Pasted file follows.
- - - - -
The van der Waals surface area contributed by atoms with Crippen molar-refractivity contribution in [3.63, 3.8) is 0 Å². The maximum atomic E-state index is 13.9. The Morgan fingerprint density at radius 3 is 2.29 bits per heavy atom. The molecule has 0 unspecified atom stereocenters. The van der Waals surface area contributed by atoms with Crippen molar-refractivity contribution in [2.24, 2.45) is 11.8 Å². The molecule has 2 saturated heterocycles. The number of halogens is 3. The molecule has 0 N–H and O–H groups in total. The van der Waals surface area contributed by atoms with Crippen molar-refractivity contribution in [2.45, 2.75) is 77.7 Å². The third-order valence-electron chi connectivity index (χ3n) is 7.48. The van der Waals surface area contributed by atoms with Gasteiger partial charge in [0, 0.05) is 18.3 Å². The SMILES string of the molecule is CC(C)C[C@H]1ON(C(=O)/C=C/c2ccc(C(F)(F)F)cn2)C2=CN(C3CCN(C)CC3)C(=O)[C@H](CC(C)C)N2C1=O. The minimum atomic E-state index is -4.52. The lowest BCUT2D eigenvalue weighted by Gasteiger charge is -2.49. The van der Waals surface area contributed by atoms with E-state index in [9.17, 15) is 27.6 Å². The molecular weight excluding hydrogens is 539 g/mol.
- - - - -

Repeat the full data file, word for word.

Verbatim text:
The van der Waals surface area contributed by atoms with Crippen molar-refractivity contribution in [3.63, 3.8) is 0 Å². The maximum atomic E-state index is 13.9. The Morgan fingerprint density at radius 3 is 2.29 bits per heavy atom. The molecule has 0 unspecified atom stereocenters. The van der Waals surface area contributed by atoms with Crippen molar-refractivity contribution in [2.24, 2.45) is 11.8 Å². The molecule has 2 saturated heterocycles. The number of halogens is 3. The molecule has 0 N–H and O–H groups in total. The van der Waals surface area contributed by atoms with Crippen molar-refractivity contribution in [2.45, 2.75) is 77.7 Å². The third-order valence-electron chi connectivity index (χ3n) is 7.48. The van der Waals surface area contributed by atoms with Gasteiger partial charge in [0, 0.05) is 18.3 Å². The SMILES string of the molecule is CC(C)C[C@H]1ON(C(=O)/C=C/c2ccc(C(F)(F)F)cn2)C2=CN(C3CCN(C)CC3)C(=O)[C@H](CC(C)C)N2C1=O. The minimum atomic E-state index is -4.52. The lowest BCUT2D eigenvalue weighted by Gasteiger charge is -2.49. The van der Waals surface area contributed by atoms with E-state index in [9.17, 15) is 27.6 Å². The molecular weight excluding hydrogens is 539 g/mol.